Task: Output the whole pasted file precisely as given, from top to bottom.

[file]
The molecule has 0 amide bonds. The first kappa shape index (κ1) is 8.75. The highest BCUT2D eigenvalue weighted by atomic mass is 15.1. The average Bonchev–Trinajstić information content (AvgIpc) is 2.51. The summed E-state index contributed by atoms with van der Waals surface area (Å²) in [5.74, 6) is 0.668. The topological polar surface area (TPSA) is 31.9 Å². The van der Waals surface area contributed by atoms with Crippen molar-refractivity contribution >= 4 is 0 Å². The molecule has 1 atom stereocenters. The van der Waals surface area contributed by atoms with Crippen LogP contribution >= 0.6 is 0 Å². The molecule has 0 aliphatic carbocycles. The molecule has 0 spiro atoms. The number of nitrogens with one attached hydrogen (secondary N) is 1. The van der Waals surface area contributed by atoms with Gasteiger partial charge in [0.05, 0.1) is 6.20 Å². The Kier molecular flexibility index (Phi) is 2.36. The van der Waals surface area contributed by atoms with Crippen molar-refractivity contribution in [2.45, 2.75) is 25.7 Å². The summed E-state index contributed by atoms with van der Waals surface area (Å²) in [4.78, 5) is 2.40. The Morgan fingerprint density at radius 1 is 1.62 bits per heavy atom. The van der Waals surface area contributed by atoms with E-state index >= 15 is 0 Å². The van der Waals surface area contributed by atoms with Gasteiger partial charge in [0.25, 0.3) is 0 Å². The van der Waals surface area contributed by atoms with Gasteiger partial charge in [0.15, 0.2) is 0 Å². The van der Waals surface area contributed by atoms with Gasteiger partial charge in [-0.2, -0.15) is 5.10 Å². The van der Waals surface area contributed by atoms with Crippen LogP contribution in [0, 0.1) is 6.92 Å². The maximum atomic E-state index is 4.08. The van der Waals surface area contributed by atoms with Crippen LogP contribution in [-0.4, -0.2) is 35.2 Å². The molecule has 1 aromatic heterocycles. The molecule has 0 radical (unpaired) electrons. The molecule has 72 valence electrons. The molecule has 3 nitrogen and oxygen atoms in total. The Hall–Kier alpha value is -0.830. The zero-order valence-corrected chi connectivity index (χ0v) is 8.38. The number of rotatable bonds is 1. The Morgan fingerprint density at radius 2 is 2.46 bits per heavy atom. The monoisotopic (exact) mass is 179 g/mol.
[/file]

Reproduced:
The molecule has 0 amide bonds. The first kappa shape index (κ1) is 8.75. The highest BCUT2D eigenvalue weighted by atomic mass is 15.1. The average Bonchev–Trinajstić information content (AvgIpc) is 2.51. The summed E-state index contributed by atoms with van der Waals surface area (Å²) in [5.74, 6) is 0.668. The topological polar surface area (TPSA) is 31.9 Å². The van der Waals surface area contributed by atoms with Crippen molar-refractivity contribution >= 4 is 0 Å². The molecule has 1 atom stereocenters. The van der Waals surface area contributed by atoms with Crippen LogP contribution >= 0.6 is 0 Å². The molecule has 0 aliphatic carbocycles. The molecule has 0 spiro atoms. The number of nitrogens with one attached hydrogen (secondary N) is 1. The van der Waals surface area contributed by atoms with Gasteiger partial charge in [0.05, 0.1) is 6.20 Å². The Kier molecular flexibility index (Phi) is 2.36. The van der Waals surface area contributed by atoms with Crippen molar-refractivity contribution in [2.45, 2.75) is 25.7 Å². The summed E-state index contributed by atoms with van der Waals surface area (Å²) in [4.78, 5) is 2.40. The Morgan fingerprint density at radius 1 is 1.62 bits per heavy atom. The van der Waals surface area contributed by atoms with E-state index >= 15 is 0 Å². The van der Waals surface area contributed by atoms with Gasteiger partial charge in [0.25, 0.3) is 0 Å². The van der Waals surface area contributed by atoms with Gasteiger partial charge in [0.15, 0.2) is 0 Å². The van der Waals surface area contributed by atoms with Gasteiger partial charge in [-0.2, -0.15) is 5.10 Å². The van der Waals surface area contributed by atoms with Crippen LogP contribution in [0, 0.1) is 6.92 Å². The maximum atomic E-state index is 4.08. The van der Waals surface area contributed by atoms with Crippen LogP contribution in [-0.4, -0.2) is 35.2 Å². The molecule has 1 aromatic heterocycles. The molecule has 0 radical (unpaired) electrons. The molecule has 72 valence electrons. The molecule has 3 nitrogen and oxygen atoms in total. The Hall–Kier alpha value is -0.830. The zero-order valence-corrected chi connectivity index (χ0v) is 8.38. The number of rotatable bonds is 1. The Morgan fingerprint density at radius 2 is 2.46 bits per heavy atom. The monoisotopic (exact) mass is 179 g/mol.